The rapidly changing health care delivery system exposes vulnerabilities in graduate medical education (GME) that must be understood and addressed. Hospital and provider group mergers and acquisitions that involve changes in leadership and GME program faculty can alter institutional cultures and disrupt patient care and education. In the most egregious cases, loss of program accreditation can occur.

We experienced a “disaster” when a contract dispute with our emergency medicine (EM) staffing group culminated in nonrenewal. This group provided the faculty for our EM residency program, and the nonrenewal resulted in a complete and abrupt change in the educational leadership and faculty for the program. As a result, the accreditation of our long-standing EM program was withdrawn, and the sponsoring institution (SI) was given Probationary Accreditation status.

This experience and the lessons we learned led to a revision of our GME Disaster or Interruption in Patient Care Policy, a comprehensive restructuring of our institutional contracting process, and the linking of the policy and the contracting process that we hope will prevent a similar situation in the future (provided as online supplemental material).

Summa Health sponsors 19 GME programs, 15 of which are Accreditation Council for Graduate Medical Education (ACGME) accredited residency and fellowship programs. Most of the educational and clinical services for these programs are provided by Summa Health's employed physician group. However, our EM services are provided by a contracted third-party vendor. These services include the staffing of our 5 emergency departments and, from 1982 to 2017, providing faculty for our EM residency program.

This clinical and educational arrangement was successful for 36 years. However, in December 2016, various factors led to an inability to reach mutually agreeable contract terms. Thus, the contract expired at midnight on December 31, 2016, and a new contracted EM management company assumed patient care at our 5 emergency departments and provided the educational leadership and faculty for our EM residency program on January 1, 2017.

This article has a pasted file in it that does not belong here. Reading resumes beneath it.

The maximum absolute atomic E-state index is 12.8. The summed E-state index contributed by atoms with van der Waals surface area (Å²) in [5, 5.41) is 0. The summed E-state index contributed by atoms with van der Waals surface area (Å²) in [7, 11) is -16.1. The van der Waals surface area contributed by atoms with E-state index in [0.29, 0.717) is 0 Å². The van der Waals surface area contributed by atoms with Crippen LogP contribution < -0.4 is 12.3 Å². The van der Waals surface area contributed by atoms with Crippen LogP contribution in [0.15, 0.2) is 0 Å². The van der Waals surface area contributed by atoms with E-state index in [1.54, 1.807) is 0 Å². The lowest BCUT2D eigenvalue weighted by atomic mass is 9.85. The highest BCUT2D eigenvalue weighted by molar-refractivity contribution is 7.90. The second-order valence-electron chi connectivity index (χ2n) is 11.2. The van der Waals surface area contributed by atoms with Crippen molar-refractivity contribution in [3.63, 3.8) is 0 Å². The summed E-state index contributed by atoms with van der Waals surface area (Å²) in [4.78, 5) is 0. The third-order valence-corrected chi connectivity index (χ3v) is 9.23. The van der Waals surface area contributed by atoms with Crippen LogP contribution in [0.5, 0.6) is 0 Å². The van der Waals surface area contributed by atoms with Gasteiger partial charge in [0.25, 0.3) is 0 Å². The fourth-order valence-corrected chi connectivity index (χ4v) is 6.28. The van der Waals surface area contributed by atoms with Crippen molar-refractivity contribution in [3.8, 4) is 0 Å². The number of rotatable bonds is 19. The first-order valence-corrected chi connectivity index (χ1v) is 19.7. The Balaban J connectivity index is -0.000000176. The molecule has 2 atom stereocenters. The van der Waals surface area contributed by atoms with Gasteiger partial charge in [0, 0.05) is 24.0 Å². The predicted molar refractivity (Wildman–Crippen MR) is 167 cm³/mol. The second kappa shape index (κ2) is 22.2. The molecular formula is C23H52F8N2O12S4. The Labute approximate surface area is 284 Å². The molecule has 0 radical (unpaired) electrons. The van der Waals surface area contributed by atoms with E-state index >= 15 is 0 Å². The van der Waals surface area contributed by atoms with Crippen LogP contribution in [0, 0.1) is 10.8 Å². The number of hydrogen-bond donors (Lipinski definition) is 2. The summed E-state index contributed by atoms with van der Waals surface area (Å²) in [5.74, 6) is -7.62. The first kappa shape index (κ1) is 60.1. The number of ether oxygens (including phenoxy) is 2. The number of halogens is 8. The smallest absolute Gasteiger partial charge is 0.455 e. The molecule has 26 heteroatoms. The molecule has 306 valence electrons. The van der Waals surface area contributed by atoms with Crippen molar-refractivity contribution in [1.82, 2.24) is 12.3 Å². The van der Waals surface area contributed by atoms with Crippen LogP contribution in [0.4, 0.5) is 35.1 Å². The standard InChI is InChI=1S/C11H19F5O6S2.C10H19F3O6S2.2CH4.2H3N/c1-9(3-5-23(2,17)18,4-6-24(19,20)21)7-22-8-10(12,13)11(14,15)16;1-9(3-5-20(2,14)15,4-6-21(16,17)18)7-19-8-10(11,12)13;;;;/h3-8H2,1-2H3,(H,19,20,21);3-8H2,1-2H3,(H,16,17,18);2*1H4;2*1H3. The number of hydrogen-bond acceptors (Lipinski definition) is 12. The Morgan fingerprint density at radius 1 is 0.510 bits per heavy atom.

Looking to our GME Disaster Policy for guidance, we realized it was inadequate. The policy did not help us prevent such a disaster, nor did it help us mitigate the damage created by such a disaster. Accreditation of our EM program was withdrawn July 1, 2017, and the SI was placed on probation. Ultimately, the accreditation status of the SI was changed to Continued Accreditation in October 2017.

The 2 significant policy and process changes that were made as a result of this crisis were an overhauled institutional contracting process and a revised GME Disaster Policy.

Across the institution, every contract now has an accountable owner who is charged with oversight of the renewal process. The vice president of medical education/designated institutional official (DIO) is the accountable owner for contracts that have significant influence on the education of our trainees (ie, groups that serve as residency and fellowship faculty and those providing significant education and clinical supervision of trainees). In addition, the timeline for the renewal process has been revised, allowing all parties the time necessary to consider the contract terms, evaluate the services provided, reach new terms, and, if unable to reach agreement, to make alternative plans to minimize any impact on education.

The changes in our GME Disaster Policy were guided by 2 questions:

  1. What steps could we have taken to prevent the potential loss of accreditation due to business contracting?

  2. How could we have mitigated the negative impact on our learners if we were unable to prevent this contract-related disaster?